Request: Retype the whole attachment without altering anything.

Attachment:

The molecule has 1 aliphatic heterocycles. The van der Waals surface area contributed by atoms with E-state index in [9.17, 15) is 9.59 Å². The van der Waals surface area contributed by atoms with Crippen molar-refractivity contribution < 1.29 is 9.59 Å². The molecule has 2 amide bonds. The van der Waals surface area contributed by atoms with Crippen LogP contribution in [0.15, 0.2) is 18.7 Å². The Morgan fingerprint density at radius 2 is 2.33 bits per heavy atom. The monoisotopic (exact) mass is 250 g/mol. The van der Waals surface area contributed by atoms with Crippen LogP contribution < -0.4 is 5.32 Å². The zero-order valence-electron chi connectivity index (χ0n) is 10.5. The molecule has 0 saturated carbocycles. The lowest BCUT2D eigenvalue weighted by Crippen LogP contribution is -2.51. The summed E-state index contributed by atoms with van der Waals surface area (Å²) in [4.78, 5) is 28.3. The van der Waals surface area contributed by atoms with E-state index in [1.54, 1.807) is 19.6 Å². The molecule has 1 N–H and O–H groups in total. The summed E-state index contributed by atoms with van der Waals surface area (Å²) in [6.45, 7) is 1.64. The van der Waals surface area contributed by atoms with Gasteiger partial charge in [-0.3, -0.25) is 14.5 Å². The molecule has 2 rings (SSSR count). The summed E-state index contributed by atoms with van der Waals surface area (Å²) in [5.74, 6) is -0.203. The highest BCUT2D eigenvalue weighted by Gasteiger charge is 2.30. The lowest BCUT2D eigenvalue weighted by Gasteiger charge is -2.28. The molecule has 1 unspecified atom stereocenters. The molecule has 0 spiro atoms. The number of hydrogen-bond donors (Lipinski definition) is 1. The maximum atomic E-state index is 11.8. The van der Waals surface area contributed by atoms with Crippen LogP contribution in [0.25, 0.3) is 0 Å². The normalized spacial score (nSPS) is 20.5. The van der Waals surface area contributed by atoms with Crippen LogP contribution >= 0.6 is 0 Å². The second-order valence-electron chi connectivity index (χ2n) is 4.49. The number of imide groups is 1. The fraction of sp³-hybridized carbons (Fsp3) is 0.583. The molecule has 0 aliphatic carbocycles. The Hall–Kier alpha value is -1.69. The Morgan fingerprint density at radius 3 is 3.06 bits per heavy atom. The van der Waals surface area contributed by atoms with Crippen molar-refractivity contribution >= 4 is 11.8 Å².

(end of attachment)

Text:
The molecule has 1 aliphatic heterocycles. The van der Waals surface area contributed by atoms with E-state index in [9.17, 15) is 9.59 Å². The van der Waals surface area contributed by atoms with Crippen molar-refractivity contribution < 1.29 is 9.59 Å². The molecule has 2 amide bonds. The van der Waals surface area contributed by atoms with Crippen LogP contribution in [0.15, 0.2) is 18.7 Å². The Morgan fingerprint density at radius 2 is 2.33 bits per heavy atom. The monoisotopic (exact) mass is 250 g/mol. The van der Waals surface area contributed by atoms with Crippen LogP contribution < -0.4 is 5.32 Å². The zero-order valence-electron chi connectivity index (χ0n) is 10.5. The molecule has 0 saturated carbocycles. The lowest BCUT2D eigenvalue weighted by Crippen LogP contribution is -2.51. The summed E-state index contributed by atoms with van der Waals surface area (Å²) in [4.78, 5) is 28.3. The van der Waals surface area contributed by atoms with E-state index in [1.54, 1.807) is 19.6 Å². The molecule has 1 N–H and O–H groups in total. The summed E-state index contributed by atoms with van der Waals surface area (Å²) in [6.45, 7) is 1.64. The van der Waals surface area contributed by atoms with Gasteiger partial charge in [-0.3, -0.25) is 14.5 Å². The molecule has 2 rings (SSSR count). The summed E-state index contributed by atoms with van der Waals surface area (Å²) in [5.74, 6) is -0.203. The highest BCUT2D eigenvalue weighted by Gasteiger charge is 2.30. The lowest BCUT2D eigenvalue weighted by Gasteiger charge is -2.28. The molecule has 1 unspecified atom stereocenters. The molecule has 0 spiro atoms. The number of hydrogen-bond donors (Lipinski definition) is 1. The maximum atomic E-state index is 11.8. The van der Waals surface area contributed by atoms with Crippen LogP contribution in [0.25, 0.3) is 0 Å². The normalized spacial score (nSPS) is 20.5. The van der Waals surface area contributed by atoms with Crippen LogP contribution >= 0.6 is 0 Å². The second-order valence-electron chi connectivity index (χ2n) is 4.49. The number of imide groups is 1. The fraction of sp³-hybridized carbons (Fsp3) is 0.583. The molecule has 0 aliphatic carbocycles. The Hall–Kier alpha value is -1.69. The Morgan fingerprint density at radius 3 is 3.06 bits per heavy atom. The van der Waals surface area contributed by atoms with Crippen molar-refractivity contribution >= 4 is 11.8 Å².